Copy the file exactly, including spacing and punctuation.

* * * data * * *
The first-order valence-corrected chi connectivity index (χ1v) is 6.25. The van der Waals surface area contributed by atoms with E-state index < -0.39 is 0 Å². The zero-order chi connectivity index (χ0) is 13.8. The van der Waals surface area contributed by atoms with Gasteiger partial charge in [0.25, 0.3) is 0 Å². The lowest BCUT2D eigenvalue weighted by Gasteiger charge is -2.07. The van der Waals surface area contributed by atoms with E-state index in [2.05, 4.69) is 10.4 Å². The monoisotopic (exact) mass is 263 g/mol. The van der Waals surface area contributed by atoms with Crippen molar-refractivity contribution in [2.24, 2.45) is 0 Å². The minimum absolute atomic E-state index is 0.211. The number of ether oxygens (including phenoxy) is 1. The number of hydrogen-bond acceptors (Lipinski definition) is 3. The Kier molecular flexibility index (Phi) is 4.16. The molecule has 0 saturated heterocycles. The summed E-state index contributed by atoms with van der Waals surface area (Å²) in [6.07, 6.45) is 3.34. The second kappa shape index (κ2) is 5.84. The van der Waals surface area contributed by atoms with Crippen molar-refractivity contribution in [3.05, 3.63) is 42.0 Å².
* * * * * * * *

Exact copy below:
The first-order valence-corrected chi connectivity index (χ1v) is 6.25. The van der Waals surface area contributed by atoms with E-state index < -0.39 is 0 Å². The zero-order chi connectivity index (χ0) is 13.8. The van der Waals surface area contributed by atoms with Gasteiger partial charge in [0.25, 0.3) is 0 Å². The lowest BCUT2D eigenvalue weighted by Gasteiger charge is -2.07. The van der Waals surface area contributed by atoms with E-state index in [2.05, 4.69) is 10.4 Å². The monoisotopic (exact) mass is 263 g/mol. The van der Waals surface area contributed by atoms with Crippen molar-refractivity contribution in [2.24, 2.45) is 0 Å². The minimum absolute atomic E-state index is 0.211. The number of ether oxygens (including phenoxy) is 1. The number of hydrogen-bond acceptors (Lipinski definition) is 3. The Kier molecular flexibility index (Phi) is 4.16. The molecule has 0 saturated heterocycles. The summed E-state index contributed by atoms with van der Waals surface area (Å²) in [6.07, 6.45) is 3.34. The second kappa shape index (κ2) is 5.84. The van der Waals surface area contributed by atoms with Crippen molar-refractivity contribution in [3.05, 3.63) is 42.0 Å².